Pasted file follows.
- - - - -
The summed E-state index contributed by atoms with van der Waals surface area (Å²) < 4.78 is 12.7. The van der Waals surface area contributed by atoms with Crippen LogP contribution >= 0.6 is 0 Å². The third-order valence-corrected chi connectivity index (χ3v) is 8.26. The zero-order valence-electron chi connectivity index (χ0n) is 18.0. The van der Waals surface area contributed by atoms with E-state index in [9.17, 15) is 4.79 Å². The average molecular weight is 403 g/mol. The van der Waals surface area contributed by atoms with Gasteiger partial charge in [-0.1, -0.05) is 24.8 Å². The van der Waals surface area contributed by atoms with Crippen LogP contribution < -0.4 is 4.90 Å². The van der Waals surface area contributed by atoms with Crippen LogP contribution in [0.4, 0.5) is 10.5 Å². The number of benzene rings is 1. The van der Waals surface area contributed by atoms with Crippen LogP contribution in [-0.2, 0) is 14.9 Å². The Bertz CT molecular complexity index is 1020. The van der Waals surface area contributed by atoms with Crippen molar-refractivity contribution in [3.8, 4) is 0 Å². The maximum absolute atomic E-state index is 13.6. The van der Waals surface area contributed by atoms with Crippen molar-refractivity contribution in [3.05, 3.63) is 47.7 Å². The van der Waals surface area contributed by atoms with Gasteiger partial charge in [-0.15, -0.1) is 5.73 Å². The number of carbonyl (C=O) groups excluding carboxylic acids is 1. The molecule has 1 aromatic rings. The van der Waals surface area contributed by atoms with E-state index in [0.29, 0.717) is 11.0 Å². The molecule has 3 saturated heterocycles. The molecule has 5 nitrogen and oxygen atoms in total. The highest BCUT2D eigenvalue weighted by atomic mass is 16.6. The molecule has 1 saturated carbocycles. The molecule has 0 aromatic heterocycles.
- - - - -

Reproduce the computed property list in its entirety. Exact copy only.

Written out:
The summed E-state index contributed by atoms with van der Waals surface area (Å²) < 4.78 is 12.7. The van der Waals surface area contributed by atoms with Crippen LogP contribution >= 0.6 is 0 Å². The third-order valence-corrected chi connectivity index (χ3v) is 8.26. The zero-order valence-electron chi connectivity index (χ0n) is 18.0. The van der Waals surface area contributed by atoms with E-state index in [9.17, 15) is 4.79 Å². The average molecular weight is 403 g/mol. The van der Waals surface area contributed by atoms with Gasteiger partial charge in [-0.1, -0.05) is 24.8 Å². The van der Waals surface area contributed by atoms with Crippen LogP contribution < -0.4 is 4.90 Å². The van der Waals surface area contributed by atoms with Crippen LogP contribution in [0.4, 0.5) is 10.5 Å². The number of benzene rings is 1. The van der Waals surface area contributed by atoms with Crippen LogP contribution in [-0.2, 0) is 14.9 Å². The Bertz CT molecular complexity index is 1020. The van der Waals surface area contributed by atoms with Crippen molar-refractivity contribution in [3.8, 4) is 0 Å². The maximum absolute atomic E-state index is 13.6. The van der Waals surface area contributed by atoms with Crippen molar-refractivity contribution in [3.05, 3.63) is 47.7 Å². The van der Waals surface area contributed by atoms with Gasteiger partial charge in [-0.15, -0.1) is 5.73 Å². The number of carbonyl (C=O) groups excluding carboxylic acids is 1. The molecule has 1 aromatic rings. The van der Waals surface area contributed by atoms with E-state index in [0.29, 0.717) is 11.0 Å². The molecule has 3 saturated heterocycles. The molecule has 5 nitrogen and oxygen atoms in total. The highest BCUT2D eigenvalue weighted by atomic mass is 16.6. The molecule has 1 saturated carbocycles. The molecule has 0 aromatic heterocycles.